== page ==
What is direct oral anticoagulants ?

Direct Oral Anticoagulants
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Taking blood thinners other than warfarin: Overview

Direct oral anticoagulants (DOACs) are medicines that help prevent blood clots. They also help treat problems caused by blood clots. These medicines are also called blood thinners.

Blood thinners don't really thin the blood. They slow down the time it takes for a blood clot to form. They also keep existing blood clots from getting bigger. Blood thinners can help prevent a stroke caused by a heart rhythm problem (atrial fibrillation). This heart rhythm problem can form clots in the heart that can then go to the brain. Blood thinners can also help prevent or treat blood clots in the legs or lungs.

Examples of DOACs include:

  • Apixaban (Eliquis).
  • Dabigatran (Pradaxa).
  • Edoxaban (Savaysa).
  • Rivaroxaban (Xarelto).

Blood thinners can help save lives. But they can also cause problems. They can make you more likely to bleed. It's important to take them right and do everything you can to keep yourself safe.

How can you care for yourself when taking blood thinners other than warfarin?

  • Take your anticoagulant (blood thinner) exactly as your doctor prescribed them.
  • If you miss a dose, don't take an extra dose to make up for it. Your doctor can tell you exactly what to do so you don't take too much or too little.
  • Ask your pharmacist if you should take your blood thinner with food or without food.
  • Take your blood thinner at the same time every day. Be careful not to run out of them.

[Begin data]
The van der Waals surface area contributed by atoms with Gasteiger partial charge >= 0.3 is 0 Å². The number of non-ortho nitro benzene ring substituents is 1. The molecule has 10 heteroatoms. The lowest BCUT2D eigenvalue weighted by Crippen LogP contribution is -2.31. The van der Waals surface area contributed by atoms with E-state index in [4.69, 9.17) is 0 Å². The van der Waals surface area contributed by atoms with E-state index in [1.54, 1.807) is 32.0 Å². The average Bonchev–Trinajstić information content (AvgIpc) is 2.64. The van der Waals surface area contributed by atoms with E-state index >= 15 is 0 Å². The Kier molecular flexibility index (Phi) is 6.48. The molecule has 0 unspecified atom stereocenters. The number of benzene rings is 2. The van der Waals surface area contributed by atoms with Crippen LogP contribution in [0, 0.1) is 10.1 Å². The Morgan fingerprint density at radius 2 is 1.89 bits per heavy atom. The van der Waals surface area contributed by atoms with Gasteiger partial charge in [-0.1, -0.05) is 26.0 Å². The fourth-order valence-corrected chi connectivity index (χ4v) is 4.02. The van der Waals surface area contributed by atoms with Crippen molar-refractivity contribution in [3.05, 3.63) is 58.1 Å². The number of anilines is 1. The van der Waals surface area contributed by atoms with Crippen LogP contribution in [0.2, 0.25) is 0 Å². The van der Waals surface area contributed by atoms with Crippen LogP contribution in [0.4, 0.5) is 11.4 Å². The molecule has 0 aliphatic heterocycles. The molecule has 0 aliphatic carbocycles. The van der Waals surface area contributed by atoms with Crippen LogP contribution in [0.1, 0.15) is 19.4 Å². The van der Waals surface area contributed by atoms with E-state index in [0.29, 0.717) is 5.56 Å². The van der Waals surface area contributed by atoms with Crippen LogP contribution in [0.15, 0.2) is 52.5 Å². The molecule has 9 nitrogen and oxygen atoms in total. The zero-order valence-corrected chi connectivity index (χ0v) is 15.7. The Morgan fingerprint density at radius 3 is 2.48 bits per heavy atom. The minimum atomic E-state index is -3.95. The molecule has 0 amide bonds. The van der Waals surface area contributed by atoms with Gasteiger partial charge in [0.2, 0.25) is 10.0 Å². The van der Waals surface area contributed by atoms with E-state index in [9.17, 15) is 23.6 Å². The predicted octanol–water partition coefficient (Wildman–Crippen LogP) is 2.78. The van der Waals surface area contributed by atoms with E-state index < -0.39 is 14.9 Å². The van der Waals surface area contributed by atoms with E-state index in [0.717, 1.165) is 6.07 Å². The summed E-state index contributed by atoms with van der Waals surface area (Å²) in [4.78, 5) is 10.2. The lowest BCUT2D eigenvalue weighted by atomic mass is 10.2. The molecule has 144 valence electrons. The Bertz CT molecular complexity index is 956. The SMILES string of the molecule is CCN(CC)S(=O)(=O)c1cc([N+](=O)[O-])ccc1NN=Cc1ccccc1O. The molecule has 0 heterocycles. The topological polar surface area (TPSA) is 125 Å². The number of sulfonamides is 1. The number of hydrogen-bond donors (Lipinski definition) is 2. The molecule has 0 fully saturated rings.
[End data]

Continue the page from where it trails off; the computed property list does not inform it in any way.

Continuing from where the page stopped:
• Ask your pharmacist how to store your blood thinner.
  • Don't take other medicines before talking to your doctor or pharmacist first. This includes prescription medicines, over-the-counter medicines, vitamins, and herbal products. It also includes aspirin and other pain relievers, such as ibuprofen (Motrin).
  • Tell your doctors, dentist, and pharmacist that you are taking a blood thinner.
  • Wear medical alert jewelry. This lets others know that you take a blood thinner. You can buy it at most drugstores.
  • If you are pregnant, breastfeeding, or trying to get pregnant, tell your doctor. You and your doctor will decide what medicines are safe. If you are not planning on getting pregnant, talk to your doctor about how you can prevent pregnancy.
  • Try to avoid injuries. For example, be careful when you are exercising or playing sports. Make your home safe to reduce your risk of falling.

Direct oral anticoagulants: When to call

Call 911 anytime you think you may need emergency care. For example, call if:

  • You have a sudden, severe headache that is different from past headaches.

Call your doctor now or seek immediate medical care if:

  • You have any abnormal bleeding, such as:
    • Nosebleeds.
    • Vaginal bleeding that is different (heavier, more frequent, at a different time of the month) than what you are used to.
    • Bloody or black stools, or rectal bleeding.
    • Bloody or pink urine.

Watch closely for changes in your health, and be sure to contact your doctor if you have any problems.

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The content above contains general health information provided by Healthwise, Incorporated, and reviewed by its medical experts. This content should not replace the advice of your healthcare provider. Not all treatments or services described are offered as services by us. For recommended treatments, please consult your healthcare provider.